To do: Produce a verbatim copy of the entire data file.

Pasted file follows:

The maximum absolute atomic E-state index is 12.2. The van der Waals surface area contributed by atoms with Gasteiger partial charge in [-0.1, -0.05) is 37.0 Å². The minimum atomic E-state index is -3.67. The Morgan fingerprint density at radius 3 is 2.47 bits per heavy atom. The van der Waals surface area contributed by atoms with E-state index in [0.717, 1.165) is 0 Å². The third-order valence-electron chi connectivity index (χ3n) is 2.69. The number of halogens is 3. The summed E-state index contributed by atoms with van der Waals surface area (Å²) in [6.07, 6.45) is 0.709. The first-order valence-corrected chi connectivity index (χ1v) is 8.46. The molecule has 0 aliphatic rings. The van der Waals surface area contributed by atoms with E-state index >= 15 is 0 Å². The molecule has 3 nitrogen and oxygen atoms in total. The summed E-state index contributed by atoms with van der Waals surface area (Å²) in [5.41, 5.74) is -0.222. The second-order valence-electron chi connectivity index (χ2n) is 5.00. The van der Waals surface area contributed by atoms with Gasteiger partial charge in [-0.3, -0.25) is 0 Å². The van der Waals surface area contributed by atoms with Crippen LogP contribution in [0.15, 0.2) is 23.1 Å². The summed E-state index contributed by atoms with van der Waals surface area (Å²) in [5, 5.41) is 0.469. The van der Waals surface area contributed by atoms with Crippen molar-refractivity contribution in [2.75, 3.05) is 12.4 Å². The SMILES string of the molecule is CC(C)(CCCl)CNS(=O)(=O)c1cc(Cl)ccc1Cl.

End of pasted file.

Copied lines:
The maximum absolute atomic E-state index is 12.2. The van der Waals surface area contributed by atoms with Gasteiger partial charge in [-0.1, -0.05) is 37.0 Å². The minimum atomic E-state index is -3.67. The Morgan fingerprint density at radius 3 is 2.47 bits per heavy atom. The van der Waals surface area contributed by atoms with E-state index in [0.717, 1.165) is 0 Å². The third-order valence-electron chi connectivity index (χ3n) is 2.69. The number of halogens is 3. The summed E-state index contributed by atoms with van der Waals surface area (Å²) in [6.07, 6.45) is 0.709. The first-order valence-corrected chi connectivity index (χ1v) is 8.46. The molecule has 0 aliphatic rings. The van der Waals surface area contributed by atoms with E-state index >= 15 is 0 Å². The molecule has 3 nitrogen and oxygen atoms in total. The summed E-state index contributed by atoms with van der Waals surface area (Å²) in [5.41, 5.74) is -0.222. The second-order valence-electron chi connectivity index (χ2n) is 5.00. The van der Waals surface area contributed by atoms with Gasteiger partial charge in [-0.3, -0.25) is 0 Å². The van der Waals surface area contributed by atoms with Crippen LogP contribution in [0.15, 0.2) is 23.1 Å². The summed E-state index contributed by atoms with van der Waals surface area (Å²) in [5, 5.41) is 0.469. The van der Waals surface area contributed by atoms with Crippen molar-refractivity contribution in [2.75, 3.05) is 12.4 Å². The SMILES string of the molecule is CC(C)(CCCl)CNS(=O)(=O)c1cc(Cl)ccc1Cl.